Brown: Ashley, you’ve talked about how you sometimes struggle to ask people for help. How did you get past that challenge?
Ford: I realized nobody was doing it by themselves, and it wouldn’t make me look weak by asking for help from people who had offered it. Roxane was a force when it came to things that I needed or things that I couldn’t bring myself to ask for. She provided in a way that allowed me to maintain some sense of dignity but also didn’t allow me to count myself out, which I had a history with at that point.
Brown: Roxane, what’s the best piece of advice that Tayari Jones [a mentor and fellow author] has given you?
Gay: That the black writing community is very small, and it’s important that we help each other. We don’t have to always like each other, but we should help each other. There are so few of us, relatively speaking, and we do face so many obstacles in mainstream publishing.
Brown: What’s the best piece of advice Roxane has given you, Ashley?
Ford: Know what you should be earning at a job. Know what you’re bringing to the table as much as what they’re bringing to the table for you. And try to make that as equitable as possible.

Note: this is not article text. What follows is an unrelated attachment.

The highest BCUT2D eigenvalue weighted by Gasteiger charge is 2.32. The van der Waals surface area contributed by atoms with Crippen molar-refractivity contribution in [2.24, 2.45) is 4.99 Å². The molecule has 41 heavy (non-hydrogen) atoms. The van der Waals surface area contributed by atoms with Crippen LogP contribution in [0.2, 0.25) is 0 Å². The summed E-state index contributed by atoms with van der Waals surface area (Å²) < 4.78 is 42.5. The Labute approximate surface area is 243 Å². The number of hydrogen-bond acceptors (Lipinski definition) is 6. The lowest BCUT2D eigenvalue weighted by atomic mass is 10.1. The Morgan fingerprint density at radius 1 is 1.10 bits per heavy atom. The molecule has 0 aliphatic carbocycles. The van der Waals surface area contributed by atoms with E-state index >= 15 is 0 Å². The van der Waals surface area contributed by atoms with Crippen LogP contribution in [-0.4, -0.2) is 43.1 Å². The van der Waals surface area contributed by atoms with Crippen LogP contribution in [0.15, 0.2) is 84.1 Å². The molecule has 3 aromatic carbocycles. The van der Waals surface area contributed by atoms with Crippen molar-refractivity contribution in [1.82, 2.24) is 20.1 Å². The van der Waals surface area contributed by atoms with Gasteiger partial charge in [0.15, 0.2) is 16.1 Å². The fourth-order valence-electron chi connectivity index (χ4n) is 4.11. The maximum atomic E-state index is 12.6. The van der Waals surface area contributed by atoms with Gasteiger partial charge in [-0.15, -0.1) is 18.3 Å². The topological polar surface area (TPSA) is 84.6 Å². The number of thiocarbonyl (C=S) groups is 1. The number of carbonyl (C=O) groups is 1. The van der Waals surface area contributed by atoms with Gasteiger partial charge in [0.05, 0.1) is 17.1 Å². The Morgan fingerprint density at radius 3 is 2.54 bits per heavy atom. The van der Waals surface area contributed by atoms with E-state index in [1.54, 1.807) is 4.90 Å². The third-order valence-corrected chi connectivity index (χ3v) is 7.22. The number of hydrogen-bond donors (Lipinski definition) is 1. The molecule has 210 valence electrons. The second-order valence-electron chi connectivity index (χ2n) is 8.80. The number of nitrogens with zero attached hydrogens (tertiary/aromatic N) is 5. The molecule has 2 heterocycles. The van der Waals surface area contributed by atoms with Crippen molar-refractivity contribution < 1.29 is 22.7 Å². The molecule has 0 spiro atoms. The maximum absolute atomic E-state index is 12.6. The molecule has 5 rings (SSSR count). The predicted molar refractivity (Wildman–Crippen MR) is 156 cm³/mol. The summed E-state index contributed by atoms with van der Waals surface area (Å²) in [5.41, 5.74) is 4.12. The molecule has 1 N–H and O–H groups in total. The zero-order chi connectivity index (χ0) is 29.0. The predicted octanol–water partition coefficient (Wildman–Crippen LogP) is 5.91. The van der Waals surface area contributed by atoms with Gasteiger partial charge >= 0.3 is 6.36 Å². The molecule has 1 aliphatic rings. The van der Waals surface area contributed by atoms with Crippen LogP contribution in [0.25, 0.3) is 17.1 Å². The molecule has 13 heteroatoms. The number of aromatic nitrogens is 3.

Brown: Roxane, in an article you wrote for Fortune, you reflected on a New York Times Magazine story that described a mentorship that evolved into a toxic sexual relationship. You said one of the takeaways from that story was the importance of responsibility in mentorship. What did you mean by that?
Gay: You have to maintain firm boundaries. Anytime a mentoring relationship becomes sexual, I wonder what’s really going on. It’s such an abuse of power and privilege on the mentor’s part.
You have to make sure the mentoring relationship is active and that it goes both ways. You have to be clear of the expectations, if any, that you have of the mentee. Don’t pressure them into being like you. Whenever I’m mentoring someone, the most important thing to me is that they become who they’re meant to be, not who I want them to be.
Brown: Ashley, in your recent piece for New York magazine about the plus-size fashion industry, you mentioned that you originally majored in fashion merchandising but a teacher discouraged you, saying it would be difficult “unless you were a man or a genius.” Do you think that sort of advice is ultimately helpful or harmful?